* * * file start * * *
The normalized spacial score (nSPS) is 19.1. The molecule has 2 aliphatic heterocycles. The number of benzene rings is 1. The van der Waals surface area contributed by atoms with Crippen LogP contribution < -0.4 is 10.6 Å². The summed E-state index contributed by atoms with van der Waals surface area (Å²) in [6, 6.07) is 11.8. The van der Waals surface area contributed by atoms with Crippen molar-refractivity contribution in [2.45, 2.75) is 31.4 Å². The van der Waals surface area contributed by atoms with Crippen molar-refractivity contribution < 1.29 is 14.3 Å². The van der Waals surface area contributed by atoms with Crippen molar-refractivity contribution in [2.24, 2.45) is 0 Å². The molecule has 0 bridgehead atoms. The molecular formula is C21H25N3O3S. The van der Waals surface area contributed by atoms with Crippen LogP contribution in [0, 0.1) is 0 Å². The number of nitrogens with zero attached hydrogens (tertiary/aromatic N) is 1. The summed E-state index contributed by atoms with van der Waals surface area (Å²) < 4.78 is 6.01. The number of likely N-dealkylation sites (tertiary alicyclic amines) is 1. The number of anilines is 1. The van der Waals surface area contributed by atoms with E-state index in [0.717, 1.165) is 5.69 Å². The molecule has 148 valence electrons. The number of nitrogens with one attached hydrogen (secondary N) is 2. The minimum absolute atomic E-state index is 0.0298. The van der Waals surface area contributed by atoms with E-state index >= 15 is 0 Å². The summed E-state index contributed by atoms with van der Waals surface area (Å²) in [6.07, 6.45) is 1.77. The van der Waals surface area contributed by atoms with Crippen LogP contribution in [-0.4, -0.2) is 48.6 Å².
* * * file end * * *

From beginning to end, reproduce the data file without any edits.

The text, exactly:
The normalized spacial score (nSPS) is 19.1. The molecule has 2 aliphatic heterocycles. The number of benzene rings is 1. The van der Waals surface area contributed by atoms with Crippen LogP contribution < -0.4 is 10.6 Å². The summed E-state index contributed by atoms with van der Waals surface area (Å²) in [6, 6.07) is 11.8. The van der Waals surface area contributed by atoms with Crippen molar-refractivity contribution in [2.45, 2.75) is 31.4 Å². The van der Waals surface area contributed by atoms with Crippen molar-refractivity contribution < 1.29 is 14.3 Å². The van der Waals surface area contributed by atoms with Crippen molar-refractivity contribution in [2.24, 2.45) is 0 Å². The molecule has 0 bridgehead atoms. The molecular formula is C21H25N3O3S. The van der Waals surface area contributed by atoms with Crippen LogP contribution in [0, 0.1) is 0 Å². The number of nitrogens with zero attached hydrogens (tertiary/aromatic N) is 1. The summed E-state index contributed by atoms with van der Waals surface area (Å²) < 4.78 is 6.01. The number of likely N-dealkylation sites (tertiary alicyclic amines) is 1. The number of anilines is 1. The van der Waals surface area contributed by atoms with E-state index in [0.717, 1.165) is 5.69 Å². The molecule has 148 valence electrons. The number of nitrogens with one attached hydrogen (secondary N) is 2. The minimum absolute atomic E-state index is 0.0298. The van der Waals surface area contributed by atoms with E-state index >= 15 is 0 Å². The summed E-state index contributed by atoms with van der Waals surface area (Å²) in [6.07, 6.45) is 1.77. The van der Waals surface area contributed by atoms with Crippen LogP contribution in [-0.4, -0.2) is 48.6 Å².